Friday, December 23, 2011


                            CARBON ENERGY SCIENCE
©By Henry Kroll
                        From my book, COSMOLOGICAL ICE AGES
            The bulk of the energy consumed on this planet is still generated by the burning of carbon. Where did all the carbon come from, you ask? 
            After our sun left its birthplace in Orion Earth and Mars went into the Huronian Glaciation where mile deep sheets of ice covered the single ocean and there was five-mile deep inc on the single continent known as Pangaea. All of the carbon at the core of the Earth came from the dust clouds in Orion. The iron in your blood, the calcium in your bones and the other elements that make up our reality mostly came from Orion however some of it is space dust.
            At that time about 700-million years ago Earth had a high pressure carbon dioxide atmosphere of around 750 pounds per square inch. The atmosphere extended three thousand miles above the planet. There was no way for sunlight to get through such an atmosphere to make the plankton bloom in the oceans to release free oxygen. A billion years is a long time to drift in the cold of space. {SIRIUS A and little SIRIUS B below.}


         {You got to understand that it's difficult to get good pictures of Sirius B because the light is invisible and glass lenses filter out UV.} 

Our solar  system eventually drifted between the the two giant stars Procyon and Sirius. These giant two-solar-mass, stars may have been swapped into out galaxy during one of many past galactic collisions. Sirius B used to be 6 solar masses before it became a white dwarf ejecting 3.5 solar masses of silicon and iron in the neighborhood. Earth collected a lot of that iron dust which bound up the free oxygen as soon as it was released by plants. We were much closer to Sirius A and little Sirius B and Sirius B with 1.5 solar masses (more gravity than our Sun) came around, grabbed hold of our Sun and put it into a nice tight orbit around Sirius A.

We became part of the Sirius System for the next 750-million years. Sirius B puts out more than 100 times the Ultraviolet Light of our sun in the invisible 350 to 400 nano meter wave length. Plants, however like this light. 

Sirius B is the only thing out there capable of penetrating a 3,000-mile deep atmosphere. The reason I wrote the huge book was to make people understand where coal, oil, gas and limestone come from. When you are driving down the road most of the energy that makes your car move came from Sirius B!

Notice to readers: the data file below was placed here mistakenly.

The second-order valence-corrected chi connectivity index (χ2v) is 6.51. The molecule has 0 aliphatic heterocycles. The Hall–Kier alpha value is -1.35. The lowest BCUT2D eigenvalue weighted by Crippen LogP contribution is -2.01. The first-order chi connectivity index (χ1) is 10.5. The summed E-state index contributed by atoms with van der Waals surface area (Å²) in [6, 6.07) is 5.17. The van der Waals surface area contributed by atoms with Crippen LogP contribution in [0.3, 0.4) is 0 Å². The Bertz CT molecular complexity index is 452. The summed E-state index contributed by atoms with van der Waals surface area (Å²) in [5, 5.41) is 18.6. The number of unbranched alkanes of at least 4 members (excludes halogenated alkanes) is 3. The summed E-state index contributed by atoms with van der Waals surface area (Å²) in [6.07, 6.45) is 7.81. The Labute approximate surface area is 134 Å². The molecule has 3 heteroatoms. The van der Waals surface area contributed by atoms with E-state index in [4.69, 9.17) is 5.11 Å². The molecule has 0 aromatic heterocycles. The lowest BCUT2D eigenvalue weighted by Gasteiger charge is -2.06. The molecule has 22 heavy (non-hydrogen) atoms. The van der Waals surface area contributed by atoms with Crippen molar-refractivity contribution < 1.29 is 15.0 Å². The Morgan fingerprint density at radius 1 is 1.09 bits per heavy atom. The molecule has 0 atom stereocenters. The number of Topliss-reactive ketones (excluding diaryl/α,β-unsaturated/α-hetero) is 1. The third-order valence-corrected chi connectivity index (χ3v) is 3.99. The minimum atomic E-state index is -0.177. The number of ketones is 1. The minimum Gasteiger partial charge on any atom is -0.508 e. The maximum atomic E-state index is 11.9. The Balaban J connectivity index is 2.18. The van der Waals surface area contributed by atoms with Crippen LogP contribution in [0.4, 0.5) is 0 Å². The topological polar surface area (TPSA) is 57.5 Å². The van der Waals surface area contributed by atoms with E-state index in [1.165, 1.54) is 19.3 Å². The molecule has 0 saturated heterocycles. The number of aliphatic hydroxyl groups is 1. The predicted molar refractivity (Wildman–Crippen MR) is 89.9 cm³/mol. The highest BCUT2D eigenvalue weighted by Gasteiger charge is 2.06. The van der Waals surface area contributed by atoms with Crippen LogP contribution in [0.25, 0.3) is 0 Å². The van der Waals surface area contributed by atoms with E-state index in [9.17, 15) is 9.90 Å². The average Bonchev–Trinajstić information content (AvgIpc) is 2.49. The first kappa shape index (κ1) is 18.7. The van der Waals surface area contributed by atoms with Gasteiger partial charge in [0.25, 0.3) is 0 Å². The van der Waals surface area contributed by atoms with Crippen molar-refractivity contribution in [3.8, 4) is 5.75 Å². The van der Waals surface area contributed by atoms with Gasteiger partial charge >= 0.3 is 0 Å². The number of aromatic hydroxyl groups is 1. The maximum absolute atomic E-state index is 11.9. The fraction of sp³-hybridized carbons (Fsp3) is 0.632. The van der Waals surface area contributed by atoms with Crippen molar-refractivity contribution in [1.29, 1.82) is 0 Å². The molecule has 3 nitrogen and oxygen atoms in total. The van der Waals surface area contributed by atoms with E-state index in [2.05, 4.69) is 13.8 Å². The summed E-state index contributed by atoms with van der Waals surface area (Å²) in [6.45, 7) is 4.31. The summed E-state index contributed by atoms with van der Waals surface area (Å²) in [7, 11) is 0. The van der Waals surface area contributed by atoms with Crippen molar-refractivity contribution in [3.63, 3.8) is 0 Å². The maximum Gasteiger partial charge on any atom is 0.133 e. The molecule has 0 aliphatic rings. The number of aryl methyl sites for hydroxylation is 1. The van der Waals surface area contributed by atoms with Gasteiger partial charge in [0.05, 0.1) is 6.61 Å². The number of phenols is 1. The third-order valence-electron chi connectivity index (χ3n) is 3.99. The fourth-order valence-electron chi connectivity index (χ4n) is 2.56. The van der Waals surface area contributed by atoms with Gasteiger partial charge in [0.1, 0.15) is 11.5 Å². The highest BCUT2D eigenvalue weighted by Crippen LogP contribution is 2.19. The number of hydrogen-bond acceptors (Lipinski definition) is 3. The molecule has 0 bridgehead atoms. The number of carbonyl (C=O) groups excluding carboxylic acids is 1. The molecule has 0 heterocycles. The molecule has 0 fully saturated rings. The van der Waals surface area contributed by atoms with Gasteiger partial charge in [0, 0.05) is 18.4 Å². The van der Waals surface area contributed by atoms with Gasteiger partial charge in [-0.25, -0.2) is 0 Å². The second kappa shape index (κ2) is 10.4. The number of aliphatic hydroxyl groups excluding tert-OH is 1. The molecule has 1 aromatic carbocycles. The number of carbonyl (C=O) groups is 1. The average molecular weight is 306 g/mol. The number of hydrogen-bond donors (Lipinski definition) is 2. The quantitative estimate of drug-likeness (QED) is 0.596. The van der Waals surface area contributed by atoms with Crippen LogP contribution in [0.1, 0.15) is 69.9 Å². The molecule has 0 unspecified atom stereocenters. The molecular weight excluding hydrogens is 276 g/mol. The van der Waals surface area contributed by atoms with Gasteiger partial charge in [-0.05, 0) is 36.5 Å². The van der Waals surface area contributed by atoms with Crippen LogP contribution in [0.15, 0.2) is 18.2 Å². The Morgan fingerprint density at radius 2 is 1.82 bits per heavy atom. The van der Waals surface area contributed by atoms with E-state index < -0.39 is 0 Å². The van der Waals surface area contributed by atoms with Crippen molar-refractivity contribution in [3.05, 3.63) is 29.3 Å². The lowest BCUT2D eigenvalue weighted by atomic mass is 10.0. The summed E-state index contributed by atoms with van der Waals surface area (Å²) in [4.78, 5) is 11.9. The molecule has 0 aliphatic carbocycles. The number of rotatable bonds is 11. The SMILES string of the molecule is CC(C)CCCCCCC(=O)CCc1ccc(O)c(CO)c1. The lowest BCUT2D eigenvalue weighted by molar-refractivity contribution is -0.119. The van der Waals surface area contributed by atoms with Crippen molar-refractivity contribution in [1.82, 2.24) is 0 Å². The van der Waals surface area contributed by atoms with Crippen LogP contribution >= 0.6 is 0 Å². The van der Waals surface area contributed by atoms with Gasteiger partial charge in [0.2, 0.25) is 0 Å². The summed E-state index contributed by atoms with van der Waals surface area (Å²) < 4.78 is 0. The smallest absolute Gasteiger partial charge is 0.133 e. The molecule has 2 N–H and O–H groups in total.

{You can read all about the history of Earth in my book, COSMOLOGICAL ICE AGES.}

           Earth was half as big as it is today. There was one ocean and one continent. This CO2 atmosphere continuously being replenished by volcanoes but over time due to the yearly accretion of 40-thousand tons of space dust and expansion of the mid ocean volcanic rifts over hundreds of million years the Earth expanded to its present size. It was this process of expansion that the atmospheric pressure was reduced by half.
            The other half of Earth’s high pressure atmosphere was used up by photosynthesis and laid down as col, oil and limestone. Where did the 20.8 % oxygen atmosphere come from? During the 80-million year Carboniferous Age 400-million years ago the Sun was in a much closer orbit to another group of stars that increased the average Earth temperature to 80 degrees Fahrenheit. One of those stars puts out more than 100 times the ultraviolet light of our sun above the range of human sight. Earth had incoming ultraviolet light 24 hours a day. In a few short months diatoms filled up the oceans to depths of 30,000 feet deep or more. Diatoms have the ability to multiply eight times in 24 hours given enough CO2, warm temperatures and 24-hours of light.
Most people don’t know what diatoms are. They are the little calcium carbonate creatures they use to filter your drinking water and fill your cat litter box. They evolved different shapes to survive at different depths in the oceans to take advantage of the different wave lengths of UV light. Most large oil fields are ancient meteor impacts that fused the hydrogen in the water with the carbon to make hydrocarbons. If you were to read my book COSMOLOGICAL ICE AGES you will discover that some other sources of oil is made from the subduction of continental plates that melt the limestone sheets which are composed of calcium carbonate. Then you have the shale oil which is still made of carbonate ocean sediments. 

    After John D. Rockefeller discovered oil on the beach in Quait in the 1920’s and his company Standard Oil started making billions, other government-subsidized companies like Sinclair Oil (sin clear) and Winsor Oil (now British Petroleum) got on the band wagon. That’s when we became energy slaves.
Practically every war since was fought over oil plus other resource like lithium or gold. Religion is just a cover. The reason they left FREEDOM OF RELIGION in the constitution in the first place was so they could pit one fanatical group against another. Wake up people!
 All wars are rich men wars. They manipulate nations to create wars to make them richer. They sell arms to both sides of the conflict. They have their banks loan money to both sides to buy the arms from their factories thereby putting both nations in debt. When the war is over they step in to rebuild pretending to be charitable good Samaritans but they take the gold oil and drugs as compensation. It’s known as the GOD trade.